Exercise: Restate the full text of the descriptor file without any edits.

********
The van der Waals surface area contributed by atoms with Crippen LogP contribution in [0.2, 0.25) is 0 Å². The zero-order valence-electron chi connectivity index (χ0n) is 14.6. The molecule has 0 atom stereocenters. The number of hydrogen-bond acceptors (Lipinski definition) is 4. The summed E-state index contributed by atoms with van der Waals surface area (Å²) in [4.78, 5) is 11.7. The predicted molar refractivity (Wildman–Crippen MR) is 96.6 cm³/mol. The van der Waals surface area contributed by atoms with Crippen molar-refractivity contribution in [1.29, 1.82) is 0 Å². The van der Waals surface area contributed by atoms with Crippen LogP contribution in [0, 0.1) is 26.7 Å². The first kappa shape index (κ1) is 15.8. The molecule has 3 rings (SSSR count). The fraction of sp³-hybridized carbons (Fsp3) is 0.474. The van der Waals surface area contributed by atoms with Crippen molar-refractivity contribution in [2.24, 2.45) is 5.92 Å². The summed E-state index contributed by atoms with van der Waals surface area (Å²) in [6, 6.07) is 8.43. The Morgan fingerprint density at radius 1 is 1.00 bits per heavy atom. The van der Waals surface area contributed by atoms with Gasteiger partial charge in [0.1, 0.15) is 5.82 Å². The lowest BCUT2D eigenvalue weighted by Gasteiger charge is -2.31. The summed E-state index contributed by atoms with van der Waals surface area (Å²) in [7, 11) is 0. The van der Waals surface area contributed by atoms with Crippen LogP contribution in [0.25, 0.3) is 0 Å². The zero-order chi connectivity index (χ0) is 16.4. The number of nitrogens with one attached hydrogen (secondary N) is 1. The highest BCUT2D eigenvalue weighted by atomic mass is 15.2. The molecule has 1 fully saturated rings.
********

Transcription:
The van der Waals surface area contributed by atoms with Crippen LogP contribution in [0.2, 0.25) is 0 Å². The zero-order valence-electron chi connectivity index (χ0n) is 14.6. The molecule has 0 atom stereocenters. The number of hydrogen-bond acceptors (Lipinski definition) is 4. The summed E-state index contributed by atoms with van der Waals surface area (Å²) in [4.78, 5) is 11.7. The predicted molar refractivity (Wildman–Crippen MR) is 96.6 cm³/mol. The van der Waals surface area contributed by atoms with Crippen molar-refractivity contribution in [1.29, 1.82) is 0 Å². The van der Waals surface area contributed by atoms with Crippen LogP contribution in [0, 0.1) is 26.7 Å². The first kappa shape index (κ1) is 15.8. The molecule has 3 rings (SSSR count). The fraction of sp³-hybridized carbons (Fsp3) is 0.474. The van der Waals surface area contributed by atoms with Crippen molar-refractivity contribution in [2.24, 2.45) is 5.92 Å². The summed E-state index contributed by atoms with van der Waals surface area (Å²) in [6, 6.07) is 8.43. The Morgan fingerprint density at radius 1 is 1.00 bits per heavy atom. The van der Waals surface area contributed by atoms with Gasteiger partial charge in [0.1, 0.15) is 5.82 Å². The lowest BCUT2D eigenvalue weighted by Gasteiger charge is -2.31. The summed E-state index contributed by atoms with van der Waals surface area (Å²) in [7, 11) is 0. The van der Waals surface area contributed by atoms with Crippen LogP contribution in [0.25, 0.3) is 0 Å². The zero-order chi connectivity index (χ0) is 16.4. The number of nitrogens with one attached hydrogen (secondary N) is 1. The highest BCUT2D eigenvalue weighted by atomic mass is 15.2. The molecule has 1 fully saturated rings.